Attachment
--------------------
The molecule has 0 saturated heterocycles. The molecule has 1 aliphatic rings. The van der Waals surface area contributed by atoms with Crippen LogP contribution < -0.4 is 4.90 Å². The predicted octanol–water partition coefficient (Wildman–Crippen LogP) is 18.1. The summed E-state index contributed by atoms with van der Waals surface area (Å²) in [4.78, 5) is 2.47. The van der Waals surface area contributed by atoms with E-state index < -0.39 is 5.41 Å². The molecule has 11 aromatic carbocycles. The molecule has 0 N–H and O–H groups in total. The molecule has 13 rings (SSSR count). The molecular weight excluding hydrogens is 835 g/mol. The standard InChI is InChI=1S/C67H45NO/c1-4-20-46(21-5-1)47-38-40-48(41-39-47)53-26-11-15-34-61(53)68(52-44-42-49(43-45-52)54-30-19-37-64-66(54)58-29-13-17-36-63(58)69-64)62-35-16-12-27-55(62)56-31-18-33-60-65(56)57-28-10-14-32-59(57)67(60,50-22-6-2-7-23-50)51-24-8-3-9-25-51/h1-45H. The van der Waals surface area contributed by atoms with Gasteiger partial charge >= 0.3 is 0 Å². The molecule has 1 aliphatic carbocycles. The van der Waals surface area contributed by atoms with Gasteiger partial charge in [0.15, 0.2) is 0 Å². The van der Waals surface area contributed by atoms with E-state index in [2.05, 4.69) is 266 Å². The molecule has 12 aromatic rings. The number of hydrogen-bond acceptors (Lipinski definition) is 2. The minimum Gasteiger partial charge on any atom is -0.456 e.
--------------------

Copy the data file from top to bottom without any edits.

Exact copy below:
The molecule has 0 saturated heterocycles. The molecule has 1 aliphatic rings. The van der Waals surface area contributed by atoms with Crippen LogP contribution < -0.4 is 4.90 Å². The predicted octanol–water partition coefficient (Wildman–Crippen LogP) is 18.1. The summed E-state index contributed by atoms with van der Waals surface area (Å²) in [4.78, 5) is 2.47. The van der Waals surface area contributed by atoms with E-state index < -0.39 is 5.41 Å². The molecule has 11 aromatic carbocycles. The molecule has 0 N–H and O–H groups in total. The molecule has 13 rings (SSSR count). The molecular weight excluding hydrogens is 835 g/mol. The standard InChI is InChI=1S/C67H45NO/c1-4-20-46(21-5-1)47-38-40-48(41-39-47)53-26-11-15-34-61(53)68(52-44-42-49(43-45-52)54-30-19-37-64-66(54)58-29-13-17-36-63(58)69-64)62-35-16-12-27-55(62)56-31-18-33-60-65(56)57-28-10-14-32-59(57)67(60,50-22-6-2-7-23-50)51-24-8-3-9-25-51/h1-45H. The van der Waals surface area contributed by atoms with Gasteiger partial charge >= 0.3 is 0 Å². The molecule has 1 aliphatic carbocycles. The van der Waals surface area contributed by atoms with Gasteiger partial charge in [0.15, 0.2) is 0 Å². The van der Waals surface area contributed by atoms with E-state index in [2.05, 4.69) is 266 Å². The molecule has 12 aromatic rings. The number of hydrogen-bond acceptors (Lipinski definition) is 2. The minimum Gasteiger partial charge on any atom is -0.456 e.